Amoxicillin is given in an initial dosage of 40 to 45 mg per kg per day for 10 days.8 A higher dosage (80 to 90 mg per kg per day) may be used in children who are at increased risk for drug-resistant S. pneumoniae infection, such as children younger than two years, children who spend time in day care settings and children who have received an antibiotic within the previous three months. Amoxicillin can be given twice daily.18 If treatment failure is evident after amoxicillin has been given for three days, use of an alternative drug should be considered to provide more effective coverage of resistant organisms. Alternatives include amoxicillin-clavulanate, trimethoprim-sulfamethoxazole and cefuroxime axetil.
One meta-analysis19 supports the use of a shortened antibiotic course (five days) in patients with otitis media. This approach is associated with only a slight increase in treatment failures.
Many patients with sinusitis improve spontaneously,21 but it may be appropriate to prescribe antibiotics for patients who are sicker or at higher risk for complications.22 Inexpensive narrow-spectrum drugs such as amoxicillin or trimethoprim-sulfamethoxazole are the first choices.21 Alternative agents for the treatment of resistant infections include amoxicillin-clavulanate and second- and third-generation cephalosporins.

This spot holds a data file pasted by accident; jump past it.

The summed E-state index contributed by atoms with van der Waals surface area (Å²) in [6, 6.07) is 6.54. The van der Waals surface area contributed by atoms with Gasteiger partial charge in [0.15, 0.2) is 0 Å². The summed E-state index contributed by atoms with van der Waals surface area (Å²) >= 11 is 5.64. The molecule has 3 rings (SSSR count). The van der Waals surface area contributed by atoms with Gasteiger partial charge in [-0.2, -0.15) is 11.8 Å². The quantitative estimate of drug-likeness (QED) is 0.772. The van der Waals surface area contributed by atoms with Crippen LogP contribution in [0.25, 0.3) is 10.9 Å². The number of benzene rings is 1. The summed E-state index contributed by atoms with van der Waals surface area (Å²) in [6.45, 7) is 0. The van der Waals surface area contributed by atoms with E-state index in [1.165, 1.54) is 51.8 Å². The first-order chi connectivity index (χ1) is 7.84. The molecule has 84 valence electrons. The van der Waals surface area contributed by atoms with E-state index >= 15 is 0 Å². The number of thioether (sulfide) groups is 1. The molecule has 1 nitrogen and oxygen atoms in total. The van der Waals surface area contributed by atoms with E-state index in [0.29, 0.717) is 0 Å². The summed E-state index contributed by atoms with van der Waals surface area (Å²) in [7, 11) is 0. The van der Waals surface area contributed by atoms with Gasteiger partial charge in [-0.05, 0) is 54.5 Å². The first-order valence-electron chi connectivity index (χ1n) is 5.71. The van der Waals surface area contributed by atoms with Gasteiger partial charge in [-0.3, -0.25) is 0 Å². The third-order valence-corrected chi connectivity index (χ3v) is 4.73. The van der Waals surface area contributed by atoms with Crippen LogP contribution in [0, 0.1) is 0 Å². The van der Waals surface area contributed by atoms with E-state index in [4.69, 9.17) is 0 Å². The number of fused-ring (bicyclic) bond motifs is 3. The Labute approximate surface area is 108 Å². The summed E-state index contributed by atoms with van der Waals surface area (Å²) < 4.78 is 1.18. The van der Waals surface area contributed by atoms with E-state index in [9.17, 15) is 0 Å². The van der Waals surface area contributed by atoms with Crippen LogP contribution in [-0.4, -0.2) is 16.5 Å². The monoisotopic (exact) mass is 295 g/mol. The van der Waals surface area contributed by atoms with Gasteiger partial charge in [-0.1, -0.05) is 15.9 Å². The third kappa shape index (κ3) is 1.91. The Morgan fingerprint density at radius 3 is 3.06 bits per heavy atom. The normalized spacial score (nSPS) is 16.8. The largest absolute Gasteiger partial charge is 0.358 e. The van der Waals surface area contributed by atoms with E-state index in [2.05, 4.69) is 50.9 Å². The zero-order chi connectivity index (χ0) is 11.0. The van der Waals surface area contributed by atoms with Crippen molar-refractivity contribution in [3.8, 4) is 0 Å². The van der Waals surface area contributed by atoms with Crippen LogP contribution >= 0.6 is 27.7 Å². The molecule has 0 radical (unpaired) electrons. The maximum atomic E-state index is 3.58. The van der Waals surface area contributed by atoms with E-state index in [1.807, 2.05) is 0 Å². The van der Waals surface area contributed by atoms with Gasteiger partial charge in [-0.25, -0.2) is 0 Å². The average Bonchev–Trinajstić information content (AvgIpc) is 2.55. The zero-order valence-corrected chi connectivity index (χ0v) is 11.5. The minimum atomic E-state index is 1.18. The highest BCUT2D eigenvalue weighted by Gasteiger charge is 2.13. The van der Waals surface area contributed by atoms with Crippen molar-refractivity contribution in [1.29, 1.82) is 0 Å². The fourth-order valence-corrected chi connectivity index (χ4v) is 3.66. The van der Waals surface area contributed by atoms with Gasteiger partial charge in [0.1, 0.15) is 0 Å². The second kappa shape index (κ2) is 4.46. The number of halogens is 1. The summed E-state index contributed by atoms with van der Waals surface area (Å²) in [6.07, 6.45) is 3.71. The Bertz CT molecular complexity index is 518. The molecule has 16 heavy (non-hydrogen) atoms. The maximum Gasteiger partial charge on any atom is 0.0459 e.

HUMAN AND ANIMAL BITES
Amoxicillin-clavulanate is the drug of choice in patients who have been bitten by another human or an animal.5
BACTERIAL ENDOCARDITIS PROPHYLAXIS
In patients who are able to take oral medications, amoxicillin is the preferred agent to prevent bacterial endocarditis after dental, oral, respiratory tract and esophageal procedures. If a patient is known to be allergic to penicillin, alternative antimicrobials include clindamycin (Cleocin), cephalexin, cefadroxil, azithromycin (Zithromax) and clarithromycin (Biaxin).23 Prophylactic regimens are given in Table 6.23
The beta-lactam antibiotics are not the preferred first-line agents for empiric outpatient treatment of community-acquired pneumonia.24 Quinolone antibiotics with enhanced S. pneumoniae coverage (e.g., levofloxacin [Levaquin]) or macrolide antibiotics are preferred.
Amoxicillin-clavulanate may be used for outpatient treatment of suspected aspiration pneumonia.
LESS CLEAR INDICATIONS
The benefits of beta-lactam antibiotics in the treatment of bronchitis, skin and soft tissue infections, and urinary tract infections are less clear in the evidence-based literature. The marginal benefit of antibiotics in bronchitis must be weighed against the adverse effects of the drugs and the development of antibiotic resistance.25 Penicillinase-resistant penicillins and first-generation cephalosporins are first-line choices for the treatment of skin and soft tissue infections, with macrolide antibiotics, amoxicillin-clavulanate, cefpodoxime and cefdinir as second-line agents. Quinolone antibiotics and trimethoprim-sulfamethoxazole are preferred agents for the treatment of uncomplicated urinary tract infections.